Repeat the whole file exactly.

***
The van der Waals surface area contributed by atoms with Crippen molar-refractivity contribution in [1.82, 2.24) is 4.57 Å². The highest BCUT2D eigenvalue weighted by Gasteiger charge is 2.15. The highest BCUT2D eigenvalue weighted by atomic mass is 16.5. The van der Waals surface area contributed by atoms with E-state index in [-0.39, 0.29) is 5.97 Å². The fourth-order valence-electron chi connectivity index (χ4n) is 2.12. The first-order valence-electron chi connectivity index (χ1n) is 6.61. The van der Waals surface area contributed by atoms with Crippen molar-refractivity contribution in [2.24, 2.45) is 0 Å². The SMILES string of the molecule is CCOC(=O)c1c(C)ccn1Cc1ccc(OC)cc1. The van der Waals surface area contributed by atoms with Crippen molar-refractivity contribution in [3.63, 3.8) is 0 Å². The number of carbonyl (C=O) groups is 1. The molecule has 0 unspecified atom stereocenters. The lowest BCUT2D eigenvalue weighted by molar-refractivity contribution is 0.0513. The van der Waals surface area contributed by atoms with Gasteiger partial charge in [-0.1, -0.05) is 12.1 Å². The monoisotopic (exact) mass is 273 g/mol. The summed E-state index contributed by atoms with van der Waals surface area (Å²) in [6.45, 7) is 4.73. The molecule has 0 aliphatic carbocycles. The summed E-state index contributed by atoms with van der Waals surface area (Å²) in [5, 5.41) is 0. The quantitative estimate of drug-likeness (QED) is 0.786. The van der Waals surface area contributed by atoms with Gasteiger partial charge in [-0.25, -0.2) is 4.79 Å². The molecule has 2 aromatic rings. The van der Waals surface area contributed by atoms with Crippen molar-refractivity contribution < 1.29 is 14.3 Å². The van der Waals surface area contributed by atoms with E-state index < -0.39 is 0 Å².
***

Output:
The van der Waals surface area contributed by atoms with Crippen molar-refractivity contribution in [1.82, 2.24) is 4.57 Å². The highest BCUT2D eigenvalue weighted by Gasteiger charge is 2.15. The highest BCUT2D eigenvalue weighted by atomic mass is 16.5. The van der Waals surface area contributed by atoms with E-state index in [-0.39, 0.29) is 5.97 Å². The fourth-order valence-electron chi connectivity index (χ4n) is 2.12. The first-order valence-electron chi connectivity index (χ1n) is 6.61. The van der Waals surface area contributed by atoms with Crippen molar-refractivity contribution in [2.24, 2.45) is 0 Å². The SMILES string of the molecule is CCOC(=O)c1c(C)ccn1Cc1ccc(OC)cc1. The van der Waals surface area contributed by atoms with Crippen molar-refractivity contribution in [3.63, 3.8) is 0 Å². The number of carbonyl (C=O) groups is 1. The molecule has 0 unspecified atom stereocenters. The lowest BCUT2D eigenvalue weighted by molar-refractivity contribution is 0.0513. The van der Waals surface area contributed by atoms with Gasteiger partial charge in [-0.1, -0.05) is 12.1 Å². The monoisotopic (exact) mass is 273 g/mol. The summed E-state index contributed by atoms with van der Waals surface area (Å²) in [6.45, 7) is 4.73. The molecule has 0 aliphatic carbocycles. The summed E-state index contributed by atoms with van der Waals surface area (Å²) in [5, 5.41) is 0. The quantitative estimate of drug-likeness (QED) is 0.786. The van der Waals surface area contributed by atoms with Gasteiger partial charge in [-0.25, -0.2) is 4.79 Å². The molecule has 2 aromatic rings. The van der Waals surface area contributed by atoms with Crippen molar-refractivity contribution < 1.29 is 14.3 Å². The van der Waals surface area contributed by atoms with E-state index < -0.39 is 0 Å².